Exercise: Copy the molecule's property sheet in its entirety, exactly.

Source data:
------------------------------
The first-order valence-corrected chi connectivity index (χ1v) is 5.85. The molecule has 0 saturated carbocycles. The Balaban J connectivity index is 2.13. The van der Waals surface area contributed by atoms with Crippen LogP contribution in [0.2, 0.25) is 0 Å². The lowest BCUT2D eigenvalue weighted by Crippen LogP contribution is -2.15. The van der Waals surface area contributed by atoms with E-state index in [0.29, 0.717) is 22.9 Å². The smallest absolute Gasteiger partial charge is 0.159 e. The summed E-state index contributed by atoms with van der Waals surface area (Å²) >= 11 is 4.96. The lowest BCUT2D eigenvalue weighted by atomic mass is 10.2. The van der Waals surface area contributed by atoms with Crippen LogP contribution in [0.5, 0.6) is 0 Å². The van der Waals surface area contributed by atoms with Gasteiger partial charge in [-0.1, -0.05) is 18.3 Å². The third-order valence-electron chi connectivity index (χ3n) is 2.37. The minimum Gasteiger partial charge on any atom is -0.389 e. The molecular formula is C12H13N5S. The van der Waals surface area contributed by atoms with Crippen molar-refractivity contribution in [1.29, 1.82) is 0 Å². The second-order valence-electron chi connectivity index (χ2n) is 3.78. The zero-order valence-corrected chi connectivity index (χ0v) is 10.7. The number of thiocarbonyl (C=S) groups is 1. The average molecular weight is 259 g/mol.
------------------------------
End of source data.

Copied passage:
The first-order valence-corrected chi connectivity index (χ1v) is 5.85. The molecule has 0 saturated carbocycles. The Balaban J connectivity index is 2.13. The van der Waals surface area contributed by atoms with Crippen LogP contribution in [0.2, 0.25) is 0 Å². The lowest BCUT2D eigenvalue weighted by Crippen LogP contribution is -2.15. The van der Waals surface area contributed by atoms with E-state index in [0.29, 0.717) is 22.9 Å². The smallest absolute Gasteiger partial charge is 0.159 e. The summed E-state index contributed by atoms with van der Waals surface area (Å²) >= 11 is 4.96. The lowest BCUT2D eigenvalue weighted by atomic mass is 10.2. The van der Waals surface area contributed by atoms with Crippen LogP contribution in [0.5, 0.6) is 0 Å². The van der Waals surface area contributed by atoms with Gasteiger partial charge in [-0.1, -0.05) is 18.3 Å². The third-order valence-electron chi connectivity index (χ3n) is 2.37. The minimum Gasteiger partial charge on any atom is -0.389 e. The molecular formula is C12H13N5S. The van der Waals surface area contributed by atoms with Crippen molar-refractivity contribution in [1.29, 1.82) is 0 Å². The second-order valence-electron chi connectivity index (χ2n) is 3.78. The zero-order valence-corrected chi connectivity index (χ0v) is 10.7. The number of thiocarbonyl (C=S) groups is 1. The average molecular weight is 259 g/mol.